“To storm the MSM citadel may be difficult but not impossible”

Interview: Dharam Gokhool

* ‘The opposition forces should not bank on a victory by default
They have their own houses to put in order before they can pose a real challenge to the present government’

* ‘The silence of the common people must not be confused with consent
The youth is the hardest hit and forms part of the lost generation of this regime’

Dharam Gokhool, former Secretary Generalof the Labour Party and Minister of Education, although taking a backseat observer status, does not hesitate to speak his mind on several critical issues facing the country. From the reckless state of the economy to the long list of scandals that have marked the MSM’s governance, he believes the 37% of the voting electorate may have eroded but without as yet crystallizing around a unified platform for change with a clear leadership. Significant sections of the population and its youth have aspirations that need to be heard. He also comments on the roles and responsibilities within the LP after the recent Executive/Politburo renewal exercise.

Mauritius Times: Are there, according to your reading of the politico-economic situation, objective indications that the MSM governing alliance might opt for early elections during the course of next year, or do you think it will go the whole hog till the end of its mandate in light of the Opposition’s inability to date to build a unified front capable of representing a strong and credible alternative?

Dharam Gokhool: Overall, the politico-economic situation is quite worrying in the absence of a well calibrated short-, medium- and long-term economic strategy to deal with the multiples crises on all fronts. Government is under constant public pressure. The popularity curve of the government has taken a downward trend. The opposition forces are very critical of the government performance but beyond that, they have not, so far, been able to come up with a credible alternative programme, a capable team and an inspirational political leadership.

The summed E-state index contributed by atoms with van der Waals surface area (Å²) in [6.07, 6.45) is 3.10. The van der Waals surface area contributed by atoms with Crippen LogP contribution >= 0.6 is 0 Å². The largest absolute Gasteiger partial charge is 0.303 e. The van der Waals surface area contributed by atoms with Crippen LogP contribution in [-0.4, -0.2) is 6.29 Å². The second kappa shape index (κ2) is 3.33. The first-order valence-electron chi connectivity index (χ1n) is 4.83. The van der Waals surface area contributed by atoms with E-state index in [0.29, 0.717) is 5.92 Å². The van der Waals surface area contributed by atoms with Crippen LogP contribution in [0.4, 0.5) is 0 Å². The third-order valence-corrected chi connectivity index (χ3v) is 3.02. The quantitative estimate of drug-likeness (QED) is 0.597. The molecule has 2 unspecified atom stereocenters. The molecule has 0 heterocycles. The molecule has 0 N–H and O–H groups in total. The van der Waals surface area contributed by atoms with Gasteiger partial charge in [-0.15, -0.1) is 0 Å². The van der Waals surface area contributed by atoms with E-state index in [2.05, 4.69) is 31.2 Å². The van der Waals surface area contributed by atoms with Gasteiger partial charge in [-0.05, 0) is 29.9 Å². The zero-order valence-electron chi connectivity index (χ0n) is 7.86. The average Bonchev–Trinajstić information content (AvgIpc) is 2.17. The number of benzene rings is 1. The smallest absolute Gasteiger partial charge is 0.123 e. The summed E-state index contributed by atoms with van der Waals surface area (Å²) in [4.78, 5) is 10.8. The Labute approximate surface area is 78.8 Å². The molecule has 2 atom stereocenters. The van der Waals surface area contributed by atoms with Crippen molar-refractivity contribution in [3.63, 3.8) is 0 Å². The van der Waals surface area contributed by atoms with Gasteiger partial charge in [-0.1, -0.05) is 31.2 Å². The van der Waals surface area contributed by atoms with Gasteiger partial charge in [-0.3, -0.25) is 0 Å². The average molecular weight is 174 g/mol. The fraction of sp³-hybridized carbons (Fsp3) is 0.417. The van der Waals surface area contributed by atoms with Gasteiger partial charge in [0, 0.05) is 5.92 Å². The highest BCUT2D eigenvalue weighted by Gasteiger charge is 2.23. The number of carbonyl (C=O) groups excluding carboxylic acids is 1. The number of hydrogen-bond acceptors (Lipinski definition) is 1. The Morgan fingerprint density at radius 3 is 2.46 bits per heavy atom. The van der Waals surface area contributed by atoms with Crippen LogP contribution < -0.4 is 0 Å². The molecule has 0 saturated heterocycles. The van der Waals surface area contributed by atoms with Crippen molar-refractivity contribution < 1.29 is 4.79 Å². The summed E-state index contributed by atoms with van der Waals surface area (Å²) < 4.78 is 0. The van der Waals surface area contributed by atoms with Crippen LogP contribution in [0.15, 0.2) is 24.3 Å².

On the other hand, a significant chunk of the electorate is sitting on the fence and is quite indifferent to all the sabre-rattling and hurly-burly happening on the political front. Recent sociological surveys have revealed that the majority of Mauritians love their country but the same cannot be said of their equation towards the present government… or even towards the fragmented opposition forces.

Indeed, we are confronted with a paradoxical political situation. The government is unpopular but there is no immediate threat to its comfortable parliamentary majority, and, with a fragmented opposition, a multi-cornered fight in an electoral system based on the First Past the Post formula would serve its interests.

I do not see any urgency on the part of the government to call the country for an early poll. To come out of the comfort zone requires conviction and courage. I may be wrong, but I do not see Pravind Jugnauth shortening his mandate and giving up the pleasures of the ultimate aphrodisiac that is political power, as stated by Henry Kissinger.

Unless some unforeseen circumstances like the Suren Dayal or the Navin Ramgoolam Safe Deposit case appeals to the Privy Council are fast-tracked and rock the political boat.